How to get the most out of Slack
|Publication date:||4 December 2019|
|Author:||Good Practice Team|
|Approver:||Good Practice Team|
|Who this is for:||Members of the Government Statistical Service|
Slack is a website and an app that can be used for collaboration. It allows you to find and communicate with colleagues across the GSS who may be working on similar projects to you.
It allows the right people and the right information to come together, helping everyone get work done.
The GSS has a workspace on Slack that you can join: gov-stats-service.slack.com.
The cross-government data science partnership also has a Slack workspace you might find useful: govdatascience.slack.com
It’s easy to join – simply create a Slack account and add yourself to the GSS workspace (gov-stats-service.slack.com) with your government email address.
You must sign-up with your government email address as we need to ensure everyone on the GSS workspace works in the government.
You can access Slack on an internet browser (internet explorer, chrome etc), but there is also an app. If you are using the desktop version, it is worth adding email notifications to your preferences to ensure you don’t miss anything useful. Click on your username (top of left sidebar) > Preferences > Notifications > Enable Desktop Notifications.
Make sure people know who you are
There is a searchable workspace directory which can be useful for finding colleagues across the GSS.
To enable this to work effectively, please ensure that your user name is in the standard format: firstname_lastname_departmentacronym, e.g. John_Smith_HMRC.
In the profile section add a photo and a few lines about your interests or skills.
Make sure you use Slack – make logging in or checking notifications part of your daily routine.
Keep your information up to date
Ensure you keep your details up to date. If you move department, please update your username e.g. John_Smith_BEIS.
There is no need to open a new account, simply update your existing one with your new email address. Go to Profile & account > More Actions (the three little dots) > Account settings > Email address.
The platform is to be used for professional conversations. You should consider all posts as being in the public domain and should not post anything which is outside of your departmental policy.
You should be aware that anything posted on Slack could be subjected to Freedom of Information requests.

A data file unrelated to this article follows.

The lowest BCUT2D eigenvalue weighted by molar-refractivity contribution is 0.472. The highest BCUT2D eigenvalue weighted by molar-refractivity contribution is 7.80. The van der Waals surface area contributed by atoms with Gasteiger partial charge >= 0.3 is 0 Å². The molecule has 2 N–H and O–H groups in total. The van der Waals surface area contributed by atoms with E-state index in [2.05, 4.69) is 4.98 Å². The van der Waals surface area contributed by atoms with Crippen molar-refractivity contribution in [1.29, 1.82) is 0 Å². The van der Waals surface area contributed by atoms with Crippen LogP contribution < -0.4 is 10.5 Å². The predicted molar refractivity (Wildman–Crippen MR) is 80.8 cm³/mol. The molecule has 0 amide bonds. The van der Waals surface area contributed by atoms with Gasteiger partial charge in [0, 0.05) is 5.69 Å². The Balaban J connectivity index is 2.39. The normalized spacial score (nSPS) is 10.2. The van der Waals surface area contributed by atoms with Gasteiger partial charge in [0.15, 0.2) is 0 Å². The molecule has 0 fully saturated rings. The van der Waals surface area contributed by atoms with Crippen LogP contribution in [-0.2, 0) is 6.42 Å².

Connect with topic experts and colleagues with similar interests – join relevant channels, start conversations, ask for advice, find out who else is working on a topic.
Use slack to find out what other work has happened in your area of interest – are there any useful papers or tools? Is there someone you could collaborate with?
Advertise or look for jobs
Is there an opportunity in your team? Share the details and links to Civil Service Jobs on Slack. Looking for a secondment or similar? Ask your colleagues about opportunities available in their departments.
Share your work
Have you developed some fantastic code? Have you written an interesting report? Share it with your colleagues or ask for feedback.
Share details of upcoming conferences or events to your colleagues across government.
Share interesting articles or publications
Have you found something of potential interest or use to others? Share it with your colleagues.
Start a debate
Use Slack to as a way to converse on topics of interest. There is a useful poll tool you can use for easy research purposes or simply ask a question e.g. Should I use R or Python for my analysis?
Ask for help
Ask your colleagues for advice or support!
These are areas for conversations about specific topics. Here are some tips for using channels:
- Look at the current channels – are there topics of interest? If so, simply click on channel and add yourself.
- Introduce yourself on the channel and highlight your areas of interest or expertise.
- Channels can be organised by team, project or whatever else is relevant to you – let us know if there is an additional channel you would like added.
- Channels can also be made private to just invited members if that is needed.
- Every channel should have a clear topic and purpose.
- If a channel is no longer needed or used it will be archived.
- Use message threads within channels to keep conversations organised.
These can be used to make words bold
These can be use around text to make it italic.
Keep track of useful conversations by tapping the star icon in the top right-hand corner. This will then add them to your favourites list on the top sidebar.
Tag your required audience to ensure they see your message. You can use @everyone for the entire network, @channel for a specific channel or @username for a specific person.
Slack search code
Search for conversations or threads by using the advanced search modifiers in the Slack search box. For example “in:[channel]” for messages and files in a specific channel or ”before:[date]”; “after:[date]”; “on:[date/month/year]”; or “during:[month/year]” to look for messages from a specific timeframe.
This guidance is reviewed annually.
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